The Query: Insights on Breakthrough Government Performance

Are You Suffering From BI “Drift”?

How can I detect and solve BI “drift”— when my BI project becomes disconnected from the original mission or the agency’s overall goals?


Qlarion has helped a number of agencies whose Business Intelligence initiatives have become disconnected from the original mission.

How do you know when this so called “BI drift” is occurring? Perhaps senior executives have stopped requesting reports. Or you are no longer receiving input from end users on new requirements.

In situations like these, BI can become little more than data in a vacuum, rather than a valuable contributor to better decision-making.

Here are several tips for addressing BI drift.

Causes and Solutions for BI Drift

Business Intelligence initiatives typically become disconnected from the original mission for two primary reasons: (a) Your agency’s overall mission has evolved due to factors outside of your control; and/or (b) The BI initiative has strayed in scope or performance because either the project mission or user requirements have changed.

Here are some examples of each:

a) Changes to Agency Mission – Outside of Your Direct Control: Your BI initiative is on track, but the project or agency’s mission has evolved, due to:

Solutions: The goal, of course, is to seek continuous feedback, and the rule is to never be reticent about the type of feedback you get — good, bad or indifferent. Therefore, every three months you should conduct an assessment to see what mission elements or drivers may have shifted. The process Qlarion recommends includes performing an environmental scan and providing an update to your executive sponsors on how your BI initiative is performing against that mission.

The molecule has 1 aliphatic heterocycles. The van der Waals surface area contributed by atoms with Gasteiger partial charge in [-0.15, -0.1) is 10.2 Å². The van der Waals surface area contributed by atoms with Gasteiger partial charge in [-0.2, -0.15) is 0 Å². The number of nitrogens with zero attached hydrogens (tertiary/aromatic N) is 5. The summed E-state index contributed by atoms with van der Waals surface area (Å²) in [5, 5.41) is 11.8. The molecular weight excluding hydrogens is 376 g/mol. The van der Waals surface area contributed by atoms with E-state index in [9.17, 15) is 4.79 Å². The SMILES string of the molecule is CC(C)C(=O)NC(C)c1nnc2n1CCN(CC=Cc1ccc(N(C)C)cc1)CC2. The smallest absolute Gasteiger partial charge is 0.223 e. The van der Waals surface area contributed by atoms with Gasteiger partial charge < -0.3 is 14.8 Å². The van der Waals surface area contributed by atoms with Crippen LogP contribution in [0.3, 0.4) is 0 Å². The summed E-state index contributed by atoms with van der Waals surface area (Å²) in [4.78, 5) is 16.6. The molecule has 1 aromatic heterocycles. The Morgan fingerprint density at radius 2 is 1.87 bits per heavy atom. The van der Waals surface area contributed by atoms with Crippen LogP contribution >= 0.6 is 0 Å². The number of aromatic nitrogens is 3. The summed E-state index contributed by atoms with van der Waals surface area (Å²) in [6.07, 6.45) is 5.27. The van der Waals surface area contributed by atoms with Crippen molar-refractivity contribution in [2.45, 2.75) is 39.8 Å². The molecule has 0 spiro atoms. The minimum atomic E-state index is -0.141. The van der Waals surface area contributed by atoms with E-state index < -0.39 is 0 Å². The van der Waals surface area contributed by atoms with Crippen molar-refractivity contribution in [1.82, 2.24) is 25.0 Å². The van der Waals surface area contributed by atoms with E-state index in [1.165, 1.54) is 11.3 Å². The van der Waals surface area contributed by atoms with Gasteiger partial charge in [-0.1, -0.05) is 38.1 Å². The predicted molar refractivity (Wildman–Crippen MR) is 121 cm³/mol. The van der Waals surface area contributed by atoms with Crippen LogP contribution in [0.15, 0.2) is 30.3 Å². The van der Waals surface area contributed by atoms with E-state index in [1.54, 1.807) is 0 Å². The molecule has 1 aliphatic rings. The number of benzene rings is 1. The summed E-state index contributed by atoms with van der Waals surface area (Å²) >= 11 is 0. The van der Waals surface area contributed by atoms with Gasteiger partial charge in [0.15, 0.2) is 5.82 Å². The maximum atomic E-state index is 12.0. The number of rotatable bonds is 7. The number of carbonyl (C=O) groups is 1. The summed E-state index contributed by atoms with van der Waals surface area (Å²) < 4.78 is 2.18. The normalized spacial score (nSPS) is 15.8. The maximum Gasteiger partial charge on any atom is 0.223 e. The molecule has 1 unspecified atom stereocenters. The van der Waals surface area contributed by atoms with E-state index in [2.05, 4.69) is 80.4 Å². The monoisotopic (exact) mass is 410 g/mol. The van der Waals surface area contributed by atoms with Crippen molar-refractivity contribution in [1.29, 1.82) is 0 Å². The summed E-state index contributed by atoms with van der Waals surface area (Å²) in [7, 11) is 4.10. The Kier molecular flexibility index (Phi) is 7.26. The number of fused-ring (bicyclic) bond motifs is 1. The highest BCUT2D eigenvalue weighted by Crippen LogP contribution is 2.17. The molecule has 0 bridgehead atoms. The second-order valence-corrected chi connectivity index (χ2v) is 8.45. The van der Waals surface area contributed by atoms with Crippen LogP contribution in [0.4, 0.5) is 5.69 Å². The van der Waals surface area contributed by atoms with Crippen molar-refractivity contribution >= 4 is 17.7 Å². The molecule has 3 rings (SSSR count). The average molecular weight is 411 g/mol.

b) Disconnect from User Requirements — Under Your Control: The BI initiative is on track, but the project or agency’s mission has evolved, due to one or more of the following:

  • Lack of end-­user involvement during scope definition. 
  • End-users’ “day jobs” are keeping them from devoting enough time to your initiative; or end-­users’ expectations were not set up front regarding how much of their time is needed. 
  • End users were consulted initially, but are not being kept in the loop as the BI initiative has evolved. 
  • Your BI initiative started as a bottoms‐up project that grew into larger project but was never tied to overall mission. 
  • Changes in your program’s executive sponsor or mission ownership. 
  • Technical limitations have constrained the initiative’s ability to meet requirements. 
  • Budget cuts are limiting the initiative’s ability to perform up to expectations.

Solutions: At least every three months, conduct a detailed face-to-face (whenever possible) review with your end users to assess your BI initiative’s relevance and realign when necessary. Additionally, engaging with your program’s executive sponsors and setting expectations with your project’s steering committee are critical to closing any gaps between performance and expectations.

If you think your Business Intelligence initiative may be suffering from “drift,” please consider downloading Qlarion’s Business Intelligence Quotient Assessment, which helps you rate your agency’s BI performance based on 28 detailed questions.

Download Qlarion’s Business Intelligence Quotient Assessment Now.

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